Opening Statements on the Benghazi Hearings
In charge of speaking for the Hillary 2016 interests..
The rise of Barack Obama includes one glaring episode of political miscalculation. Even friends told Mr. Obama it was a bad idea when he decided in 1999 to challenge an incumbent congressman and former Black Panther, Bobby L. Rush, whose stronghold on the South Side of Chicago was overwhelmingly black, Democratic and working class.
Mr. Obama was a 38-year-old state senator and University of Chicagolecturer, unknown in much of Mr. Rush’s Congressional district. He lived in its most rarefied neighborhood, Hyde Park. He was taking on a local legend, a former alderman and four-term incumbent who had given voters no obvious reason to displace him.
Mr. Rush’s name recognition started off at 90 percent, Mr. Obama’s at 11. Then Mr. Rush’s son was murdered, leading Mr. Obama to put his campaign on hold. Later, while vacationing in Hawaii with his family, he missed a high-profile vote in the Legislature and was pilloried. (One Chicago Tribune editorial began, “What a bunch of gutless sheep.”) Then President Clinton endorsed Mr. Rush.
“Campaigns are always, ‘What’s the narrative of the race?’ ” said Eric Adelstein, a media consultant in Chicago who worked on the Rush campaign. “In a sense, it was ‘the Black Panther against the professor.’ That’s not a knock on Obama; but to run from Hyde Park, this little bastion of academia, this white community in the black South Side — it just seemed odd that he would make that choice as a kind of stepping out.”
The episode revealed a lot about Senator Obama — now running for president, against the odds again and with a relatively slim résumé. It showed his impatience with the frustrations of his state Senate job; his outsize confidence; his fund-raising powers; his broad appeal; and his willingness to be what Abner J. Mikva, a former congressman and supporter, calls “a very apt student of his own mistakes.”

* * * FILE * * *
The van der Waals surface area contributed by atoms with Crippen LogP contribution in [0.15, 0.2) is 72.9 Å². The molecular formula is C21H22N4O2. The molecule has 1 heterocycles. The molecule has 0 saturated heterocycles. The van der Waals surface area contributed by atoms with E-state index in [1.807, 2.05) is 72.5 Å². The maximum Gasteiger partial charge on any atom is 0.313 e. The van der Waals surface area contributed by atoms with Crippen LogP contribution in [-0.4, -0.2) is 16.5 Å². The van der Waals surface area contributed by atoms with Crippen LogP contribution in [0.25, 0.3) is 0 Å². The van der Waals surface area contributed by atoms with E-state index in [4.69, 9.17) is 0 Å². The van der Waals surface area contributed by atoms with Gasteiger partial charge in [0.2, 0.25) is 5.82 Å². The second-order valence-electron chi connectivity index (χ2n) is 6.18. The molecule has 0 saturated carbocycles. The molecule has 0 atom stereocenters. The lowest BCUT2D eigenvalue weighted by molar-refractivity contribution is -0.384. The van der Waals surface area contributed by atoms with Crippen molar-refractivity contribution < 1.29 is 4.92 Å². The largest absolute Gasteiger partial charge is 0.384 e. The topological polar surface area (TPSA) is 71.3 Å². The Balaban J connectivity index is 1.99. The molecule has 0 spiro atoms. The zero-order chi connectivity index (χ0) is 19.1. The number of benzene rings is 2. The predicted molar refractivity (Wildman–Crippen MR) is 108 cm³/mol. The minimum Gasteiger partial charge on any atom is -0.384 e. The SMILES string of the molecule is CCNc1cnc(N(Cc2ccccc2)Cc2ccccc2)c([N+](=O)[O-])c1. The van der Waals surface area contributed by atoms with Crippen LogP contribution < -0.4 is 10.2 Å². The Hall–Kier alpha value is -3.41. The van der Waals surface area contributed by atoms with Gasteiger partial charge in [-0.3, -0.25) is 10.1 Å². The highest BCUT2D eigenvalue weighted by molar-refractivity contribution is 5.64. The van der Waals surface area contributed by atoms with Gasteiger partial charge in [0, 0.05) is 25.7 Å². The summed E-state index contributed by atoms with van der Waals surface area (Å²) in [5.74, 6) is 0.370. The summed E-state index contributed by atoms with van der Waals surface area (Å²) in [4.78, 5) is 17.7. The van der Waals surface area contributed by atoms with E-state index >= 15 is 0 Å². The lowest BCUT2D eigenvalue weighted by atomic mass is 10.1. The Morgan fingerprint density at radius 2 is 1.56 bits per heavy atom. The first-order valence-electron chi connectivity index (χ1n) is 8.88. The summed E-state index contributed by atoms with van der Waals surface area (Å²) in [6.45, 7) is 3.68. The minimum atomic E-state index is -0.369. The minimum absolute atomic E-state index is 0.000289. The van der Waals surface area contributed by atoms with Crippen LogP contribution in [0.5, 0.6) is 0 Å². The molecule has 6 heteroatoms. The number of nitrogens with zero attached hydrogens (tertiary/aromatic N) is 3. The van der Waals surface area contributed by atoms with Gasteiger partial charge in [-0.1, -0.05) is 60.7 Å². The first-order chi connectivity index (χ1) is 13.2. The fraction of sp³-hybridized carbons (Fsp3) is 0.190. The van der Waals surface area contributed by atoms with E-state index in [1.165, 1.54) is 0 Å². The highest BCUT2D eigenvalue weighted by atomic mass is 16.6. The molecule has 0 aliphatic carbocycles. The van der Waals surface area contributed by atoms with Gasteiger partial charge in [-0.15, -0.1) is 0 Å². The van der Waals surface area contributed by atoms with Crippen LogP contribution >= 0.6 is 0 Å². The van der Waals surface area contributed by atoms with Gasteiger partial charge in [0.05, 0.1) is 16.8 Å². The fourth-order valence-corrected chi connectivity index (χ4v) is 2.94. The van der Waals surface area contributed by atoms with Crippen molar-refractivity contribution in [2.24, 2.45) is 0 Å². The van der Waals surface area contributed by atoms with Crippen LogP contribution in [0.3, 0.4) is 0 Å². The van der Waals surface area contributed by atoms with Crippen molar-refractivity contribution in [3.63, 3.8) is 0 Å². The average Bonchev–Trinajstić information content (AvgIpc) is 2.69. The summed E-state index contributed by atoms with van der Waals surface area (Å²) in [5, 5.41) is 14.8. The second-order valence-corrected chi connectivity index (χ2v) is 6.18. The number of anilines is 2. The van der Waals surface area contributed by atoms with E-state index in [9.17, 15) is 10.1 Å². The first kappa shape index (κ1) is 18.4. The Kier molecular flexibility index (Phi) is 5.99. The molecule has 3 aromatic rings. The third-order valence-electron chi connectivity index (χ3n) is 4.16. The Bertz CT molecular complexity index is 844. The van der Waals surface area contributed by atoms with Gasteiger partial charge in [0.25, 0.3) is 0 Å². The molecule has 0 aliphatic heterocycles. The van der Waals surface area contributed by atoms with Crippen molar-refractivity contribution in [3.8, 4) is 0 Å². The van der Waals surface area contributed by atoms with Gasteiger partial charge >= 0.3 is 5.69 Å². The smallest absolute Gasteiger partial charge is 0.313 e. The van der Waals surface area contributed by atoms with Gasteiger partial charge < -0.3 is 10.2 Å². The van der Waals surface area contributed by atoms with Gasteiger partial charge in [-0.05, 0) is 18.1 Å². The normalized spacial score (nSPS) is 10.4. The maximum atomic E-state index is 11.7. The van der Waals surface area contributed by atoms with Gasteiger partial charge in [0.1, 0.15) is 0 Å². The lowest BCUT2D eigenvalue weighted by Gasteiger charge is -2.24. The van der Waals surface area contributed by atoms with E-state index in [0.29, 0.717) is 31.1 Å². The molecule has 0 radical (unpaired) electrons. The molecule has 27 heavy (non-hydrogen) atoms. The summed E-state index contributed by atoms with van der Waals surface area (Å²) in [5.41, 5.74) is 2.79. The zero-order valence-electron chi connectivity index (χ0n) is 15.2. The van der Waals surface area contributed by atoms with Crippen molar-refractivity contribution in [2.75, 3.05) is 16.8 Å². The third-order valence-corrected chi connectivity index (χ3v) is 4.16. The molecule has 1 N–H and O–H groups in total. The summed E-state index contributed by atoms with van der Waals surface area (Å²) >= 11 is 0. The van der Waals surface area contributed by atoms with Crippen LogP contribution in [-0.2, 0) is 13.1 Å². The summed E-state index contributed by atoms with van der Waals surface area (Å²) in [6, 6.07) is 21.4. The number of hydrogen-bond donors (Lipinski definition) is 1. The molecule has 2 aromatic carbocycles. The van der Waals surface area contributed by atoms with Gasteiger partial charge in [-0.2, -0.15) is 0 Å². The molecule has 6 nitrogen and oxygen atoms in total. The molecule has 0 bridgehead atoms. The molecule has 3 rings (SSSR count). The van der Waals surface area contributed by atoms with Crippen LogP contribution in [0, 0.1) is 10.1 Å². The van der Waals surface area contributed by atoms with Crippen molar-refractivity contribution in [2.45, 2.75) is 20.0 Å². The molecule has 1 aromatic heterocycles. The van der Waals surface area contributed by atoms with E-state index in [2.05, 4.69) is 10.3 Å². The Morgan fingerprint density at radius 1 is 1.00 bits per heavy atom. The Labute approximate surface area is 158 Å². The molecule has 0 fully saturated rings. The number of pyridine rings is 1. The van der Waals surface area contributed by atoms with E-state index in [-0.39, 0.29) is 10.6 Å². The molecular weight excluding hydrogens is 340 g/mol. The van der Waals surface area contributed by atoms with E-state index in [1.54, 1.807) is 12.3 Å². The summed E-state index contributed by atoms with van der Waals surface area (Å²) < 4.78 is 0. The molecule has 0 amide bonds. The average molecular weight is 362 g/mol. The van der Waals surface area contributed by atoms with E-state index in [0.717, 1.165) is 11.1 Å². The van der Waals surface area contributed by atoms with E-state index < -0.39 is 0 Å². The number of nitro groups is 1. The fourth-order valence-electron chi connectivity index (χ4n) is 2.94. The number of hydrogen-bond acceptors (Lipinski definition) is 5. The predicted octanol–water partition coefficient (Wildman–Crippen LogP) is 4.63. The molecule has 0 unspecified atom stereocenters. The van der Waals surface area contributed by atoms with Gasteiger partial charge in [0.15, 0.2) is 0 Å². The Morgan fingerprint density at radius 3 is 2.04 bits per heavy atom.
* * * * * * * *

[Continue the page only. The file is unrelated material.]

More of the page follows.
It also shed light on the complicated ways that class has played out in Mr. Obama’s political career as a factor entangled with his race. Class emerged as a subtext in the Congressional campaign, along with generational differences that separate Mr. Obama from older black politicians.
He might have fared better if he had jumped into the race sooner, campaigned even harder and found a way to speak more effectively to working-class black voters, people involved with that campaign say. But most say they doubt he could have won. It is hard to take out an incumbent, and though Mr. Rush may have looked vulnerable after losing a lackluster campaign against Mayor Richard M. Daley in early 1999, he was not vulnerable enough.
“He was blinded by his ambition,” Mr. Rush said. “Obama has never suffered from a lack of believing that he can accomplish whatever it is he decides to try. Obama believes in Obama. And, frankly, that has its good side but it also has its negative side.”
Everything is in your face and full of hate now. We just wanted to be left alone to live our lives. Who has got time for it? We have sunk fully into Spengler prediction of Power Politics and endless war.The story of the High Cultures is that of societies that ultimately fail. Cultures eventually die, but produce fossils, canons of art and science and political forms. The period of fossilization, after the end of the culture proper, is what Spengler calls “Civilization”, which he said began for the West at the end of the 18th century. The work of modernity is the completion of the final forms. Spengler was the first philosopher of world history to write about the other great civilizations not as a mere prologue to Western history.Spengler’s idealization of the history of High Cultures had obvious implications for the future of the West. If the analogies held, then, within a few hundred years the West should collapse into a universal empire, with a culture that would ultimately become as stiff and curatorial as Egypt’s during the New Kingdom. Meanwhile, money and democracy would increasingly hollow out the traditional forms of society, until both collapsed in the face of power politics. Wars would reach a climax of technical sophistication and speed, even as nations disintegrated internally.
It sounds complicated, but the basic message of Amaral's model is that if you don't believe you have perfect information, and you don't think any single other person has perfect information, consensus will eventually be reached. That's because everyone's trying to figure out what the majority of people think. And by doing that, they actually help shape majority opinion.